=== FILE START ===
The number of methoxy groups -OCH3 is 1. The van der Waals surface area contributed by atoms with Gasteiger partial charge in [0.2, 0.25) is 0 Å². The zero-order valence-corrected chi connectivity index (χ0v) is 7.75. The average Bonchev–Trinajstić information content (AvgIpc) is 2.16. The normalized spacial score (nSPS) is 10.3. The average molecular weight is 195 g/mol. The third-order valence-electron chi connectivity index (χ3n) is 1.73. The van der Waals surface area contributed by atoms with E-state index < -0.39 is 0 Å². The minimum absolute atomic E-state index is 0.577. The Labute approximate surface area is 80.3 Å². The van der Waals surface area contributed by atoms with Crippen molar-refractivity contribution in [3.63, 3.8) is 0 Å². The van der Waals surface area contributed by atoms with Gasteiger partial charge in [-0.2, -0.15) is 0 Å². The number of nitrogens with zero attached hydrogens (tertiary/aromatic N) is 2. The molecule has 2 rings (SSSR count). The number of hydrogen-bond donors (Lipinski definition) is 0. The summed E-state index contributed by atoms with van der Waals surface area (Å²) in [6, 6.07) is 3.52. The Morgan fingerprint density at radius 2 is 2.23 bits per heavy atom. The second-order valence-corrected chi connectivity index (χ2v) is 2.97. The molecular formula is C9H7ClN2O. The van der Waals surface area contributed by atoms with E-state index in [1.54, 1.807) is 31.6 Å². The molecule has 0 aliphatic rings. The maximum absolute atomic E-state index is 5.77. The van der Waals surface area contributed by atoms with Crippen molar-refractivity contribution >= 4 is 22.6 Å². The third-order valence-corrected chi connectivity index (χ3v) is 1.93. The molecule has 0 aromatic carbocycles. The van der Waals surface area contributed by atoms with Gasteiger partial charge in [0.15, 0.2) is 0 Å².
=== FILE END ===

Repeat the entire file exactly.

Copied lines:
The number of methoxy groups -OCH3 is 1. The van der Waals surface area contributed by atoms with Gasteiger partial charge in [0.2, 0.25) is 0 Å². The zero-order valence-corrected chi connectivity index (χ0v) is 7.75. The average Bonchev–Trinajstić information content (AvgIpc) is 2.16. The normalized spacial score (nSPS) is 10.3. The average molecular weight is 195 g/mol. The third-order valence-electron chi connectivity index (χ3n) is 1.73. The van der Waals surface area contributed by atoms with E-state index < -0.39 is 0 Å². The minimum absolute atomic E-state index is 0.577. The Labute approximate surface area is 80.3 Å². The van der Waals surface area contributed by atoms with Crippen molar-refractivity contribution in [3.63, 3.8) is 0 Å². The van der Waals surface area contributed by atoms with Gasteiger partial charge in [-0.2, -0.15) is 0 Å². The number of nitrogens with zero attached hydrogens (tertiary/aromatic N) is 2. The molecule has 2 rings (SSSR count). The number of hydrogen-bond donors (Lipinski definition) is 0. The summed E-state index contributed by atoms with van der Waals surface area (Å²) in [6, 6.07) is 3.52. The Morgan fingerprint density at radius 2 is 2.23 bits per heavy atom. The second-order valence-corrected chi connectivity index (χ2v) is 2.97. The molecular formula is C9H7ClN2O. The van der Waals surface area contributed by atoms with E-state index in [1.54, 1.807) is 31.6 Å². The molecule has 0 aliphatic rings. The maximum absolute atomic E-state index is 5.77. The van der Waals surface area contributed by atoms with Crippen molar-refractivity contribution >= 4 is 22.6 Å². The third-order valence-corrected chi connectivity index (χ3v) is 1.93. The molecule has 0 aromatic carbocycles. The van der Waals surface area contributed by atoms with Gasteiger partial charge in [0.15, 0.2) is 0 Å².